Court seeks input on secrecy of sex abuse grand jury report

A lengthy report into allegations of sexual abuse and related cover-ups within Pennsylvania's Roman Catholic churches remained on hold Monday, as the state's highest court gave those who wanted to keep the grand jury report under wraps three days to weigh in.

The state Supreme Court, through its filing office, told lawyers for those who have pending appellate challenges to the report's release that they will have until Thursday afternoon to respond to a request to unseal it by The Associated Press and six other media organizations.

The media organizations on Friday asked to intervene and make the argument to the Supreme Court that the report should be released. They said those who wanted to respond to the report itself had apparently already been given such an opportunity by the judge who supervised the investigative grand jury.

The letter from the court prothonotary's office told lawyers a response to the news organizations' argument was not required, but if they did want to submit something, their clients would be referred to as "Anonymous A, Anonymous B, etc., or something similar." An online docket established for the media groups' request did not list the attorneys challenging the release.

Also Monday, the state attorney general's office took a legal action, seeking to lift the high court's stay. It was filed under seal, and details were not made public.

The Supreme Court on June 20 held up the report's release , following up with an opinion last week that said their action was prompted by challenges to the release made by "many individuals" named in the document.

Attorney General Josh Shapiro said Friday he would push to make the report public, arguing people have the right to read it, to know who tried to block its release and to hear the stories of victims.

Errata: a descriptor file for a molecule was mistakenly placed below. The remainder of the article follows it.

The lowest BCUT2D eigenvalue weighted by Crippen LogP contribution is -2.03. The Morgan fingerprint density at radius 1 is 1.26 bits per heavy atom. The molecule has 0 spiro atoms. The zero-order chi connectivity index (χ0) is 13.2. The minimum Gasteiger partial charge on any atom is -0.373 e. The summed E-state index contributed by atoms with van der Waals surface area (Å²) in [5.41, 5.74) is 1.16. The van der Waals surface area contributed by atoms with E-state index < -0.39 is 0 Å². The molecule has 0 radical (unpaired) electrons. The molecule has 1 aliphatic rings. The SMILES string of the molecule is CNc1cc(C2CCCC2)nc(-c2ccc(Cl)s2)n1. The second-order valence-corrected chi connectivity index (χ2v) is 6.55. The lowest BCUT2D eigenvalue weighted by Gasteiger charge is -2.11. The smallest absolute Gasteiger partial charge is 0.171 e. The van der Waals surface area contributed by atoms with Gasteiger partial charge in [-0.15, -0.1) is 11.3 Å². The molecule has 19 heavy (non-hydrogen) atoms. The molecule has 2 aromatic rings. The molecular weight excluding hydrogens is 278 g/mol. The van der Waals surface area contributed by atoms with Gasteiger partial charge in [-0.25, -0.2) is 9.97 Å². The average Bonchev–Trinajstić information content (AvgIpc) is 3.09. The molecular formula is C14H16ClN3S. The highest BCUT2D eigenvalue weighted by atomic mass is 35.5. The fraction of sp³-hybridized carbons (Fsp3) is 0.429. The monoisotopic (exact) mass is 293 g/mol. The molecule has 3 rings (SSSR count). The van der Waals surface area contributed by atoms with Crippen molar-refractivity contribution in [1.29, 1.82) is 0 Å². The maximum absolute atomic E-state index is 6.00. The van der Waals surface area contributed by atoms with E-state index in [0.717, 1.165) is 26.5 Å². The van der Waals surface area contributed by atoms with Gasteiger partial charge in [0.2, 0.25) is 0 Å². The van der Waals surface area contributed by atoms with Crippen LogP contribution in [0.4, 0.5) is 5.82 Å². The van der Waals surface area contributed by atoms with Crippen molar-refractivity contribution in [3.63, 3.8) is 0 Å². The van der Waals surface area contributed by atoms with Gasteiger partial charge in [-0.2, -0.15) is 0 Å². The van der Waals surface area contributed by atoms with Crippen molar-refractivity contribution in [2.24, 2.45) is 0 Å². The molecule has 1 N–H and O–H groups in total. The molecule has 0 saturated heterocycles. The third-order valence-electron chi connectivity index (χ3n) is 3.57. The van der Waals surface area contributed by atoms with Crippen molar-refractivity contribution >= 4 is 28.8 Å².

Shapiro's office spent two years investigating abuse claims at six of the state's Roman Catholic dioceses — Allentown, Erie, Greensburg, Harrisburg, Pittsburgh and Scranton.

On June 5, the jurist who supervised the investigative grand jury, Cambria County Judge Norman Krumenacker, issued an 11-page decision that said the report should be made public.

Krumenacker described the investigation as involving allegations of child sexual abuse, failure to report it, endangering the welfare of children and obstruction of justice by people "associated with the Roman Catholic Church, local public officials and community leaders."

State prosecutors had hoped to release the report by the end of June.

The media groups argued state law dictates that the grand jury reports should be released because Krumenacker has ordered it. They said that if the justices need more time to take up the challenges to the release a version should be made public with the disputed material redacted. Dockets and filings associated with challenges to the release should also be made public, the media groups argued, redacted if necessary.

Along with the AP, the media organizations also include LNP Media Group in Lancaster; Philadelphia Media Network, which publishes The Philadelphia Inquirer and Philadelphia Daily News; NBC Philadelphia affiliate WCAU-TV: PG Publishing Co., which publishes the Pittsburgh Post-Gazette; Telemundo Mid-Atlantic and Philadelphia public broadcaster WHYY Inc.